Turn That Noise Down - Simple Minds


So many well-known albums turn 30 this year and Steve Taylor-Bryant and Susan Omand travel back to 1989 to revisit some of the sounds of their youth that made parents shout "Turn that noise down!" This week, Susan gets ready for a fight...

In the late 80’s Simple Minds was everywhere. They were huge (YUGE!) around the world having provided the seminal Don’t You Forget About Me for the film The Breakfast Club in 1985 and had gone from strength to strength, filling stadia like they were Scotland’s answer to U2 and I… well, I pretty much ignored them for all of those same reasons.

Yeah, I wasn’t a big fan of Mr Chrissie Hynde et al back in the day so I took this opportunity to listen to their 1989 album Street Fighting Years to see what I might have missed.

Starting with the title track, the start of Street Fighting Years kind of reminds me of Deacon Blue’s Dignity and feels like it should build to something quite anthemic but never seems to get further than the build up.

Soul Crying Out lets Kerr sound more Springsteen than anything else and, with its Alphaville style 80s pop backing, is one of my favourite tracks on the album.

Wall of Love is much more upbeat compared to the first two songs on the album and may actually give you a chance to dance to something. It’s also got very “Big Country” sounding guitars rather than the expected Glasgow jangle that west coast bands had around the mid to late 80s.

This Is Your Land isn’t, as I suspected for a start, a cover of the Woodie Guthrie song but I do remember it from back in the day, which surprised me. Maybe it’s the weird speaky bit in the middle. Or maybe it’s Lou Reed.

Take a Step Back is another floor filler with a message but the thing for me is, when I’m dancing, unless there’s a real hook to the lyrics, I tend not to listen to them, so any message is lost.

Kick It In is Simple Minds does The Doors, with a sung melody almost in a monotone over full on prog Hammond organ and wailing guitars. It actually manages to sound both ahead of and behind the times, in a good way, it’s 60s hippy meets 90s grunge, but would never have said it was a Simple Minds track, or even a Scottish band, if you asked me who did it. This is the other favourite for me, purely because of the Doors sound.

Let It All Come Down is back to the Simple Minds sound I recognise – and it’s another ballad with pensive piano, soaring strings and a good guitar. To be honest it sounds like the kind of thing the Wets went on to do.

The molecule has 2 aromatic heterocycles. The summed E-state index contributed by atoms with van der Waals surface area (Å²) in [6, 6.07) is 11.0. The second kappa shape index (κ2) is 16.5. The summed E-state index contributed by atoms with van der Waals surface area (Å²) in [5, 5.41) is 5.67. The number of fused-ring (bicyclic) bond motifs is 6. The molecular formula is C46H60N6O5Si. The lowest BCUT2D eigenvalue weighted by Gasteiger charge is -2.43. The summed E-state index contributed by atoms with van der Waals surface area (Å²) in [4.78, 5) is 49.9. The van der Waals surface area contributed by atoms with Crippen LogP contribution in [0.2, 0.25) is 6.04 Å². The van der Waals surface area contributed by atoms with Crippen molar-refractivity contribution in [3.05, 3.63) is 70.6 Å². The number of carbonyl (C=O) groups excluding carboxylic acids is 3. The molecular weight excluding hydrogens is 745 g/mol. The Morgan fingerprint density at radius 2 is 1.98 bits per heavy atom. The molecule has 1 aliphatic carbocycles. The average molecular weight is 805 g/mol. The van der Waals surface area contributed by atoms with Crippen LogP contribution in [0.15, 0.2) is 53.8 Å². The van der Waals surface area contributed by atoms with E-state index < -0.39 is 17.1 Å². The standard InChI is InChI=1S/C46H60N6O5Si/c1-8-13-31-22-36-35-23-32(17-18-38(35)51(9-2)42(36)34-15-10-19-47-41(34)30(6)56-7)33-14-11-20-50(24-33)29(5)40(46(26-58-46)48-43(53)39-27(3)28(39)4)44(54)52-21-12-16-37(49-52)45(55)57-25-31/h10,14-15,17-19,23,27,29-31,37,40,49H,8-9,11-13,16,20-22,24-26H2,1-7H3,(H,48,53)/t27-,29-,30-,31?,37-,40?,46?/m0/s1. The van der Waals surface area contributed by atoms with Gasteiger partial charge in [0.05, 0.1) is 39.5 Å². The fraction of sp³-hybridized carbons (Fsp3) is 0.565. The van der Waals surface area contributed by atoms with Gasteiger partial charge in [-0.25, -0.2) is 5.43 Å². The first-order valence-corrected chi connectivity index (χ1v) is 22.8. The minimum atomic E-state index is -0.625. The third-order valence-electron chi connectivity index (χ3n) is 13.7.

Mandela Day is exactly what you’d expect it to be – a song written for Mandela’s 70th birthday concert. I’m sure the lyrics are deep and meaningful but, to be honest, I’d gotten a bit bored by this point.

Belfast Child is the big hit off this album, taking the wonderful traditional Irish folk song, She Moved Through the Fair, and adding guitars and drums to the second half. It’s an odd combination and I’m not sure I like what they did with it but I can appreciate the sentiment.

The album rounds out with a cover of the anti-apartheid song by Peter Gabriel, Biko. As you do.

So no, I don’t think I missed much. It does sound a bit different to the Simple Minds tracks I remember from earlier in the 80s, which were full on stadium pop, and, on doing a bit of research post-listen, this seems to have been a deliberate move towards politicised music that came with a change in line-up, moving from a five piece to a trio.

There are a couple of songs I would listen to again on this album but I still don’t get what all the fuss was about the band. To me, Simple Minds probably WERE Scotland’s answer to U2 but it was the post-Joshua-Tree U2 that had begun to believe their own hype. Both bands started to produce self-indulgent, bombastic music that was all mouth and no trousers, but Simple Minds, for me, simply lacked the bravado to carry it off.




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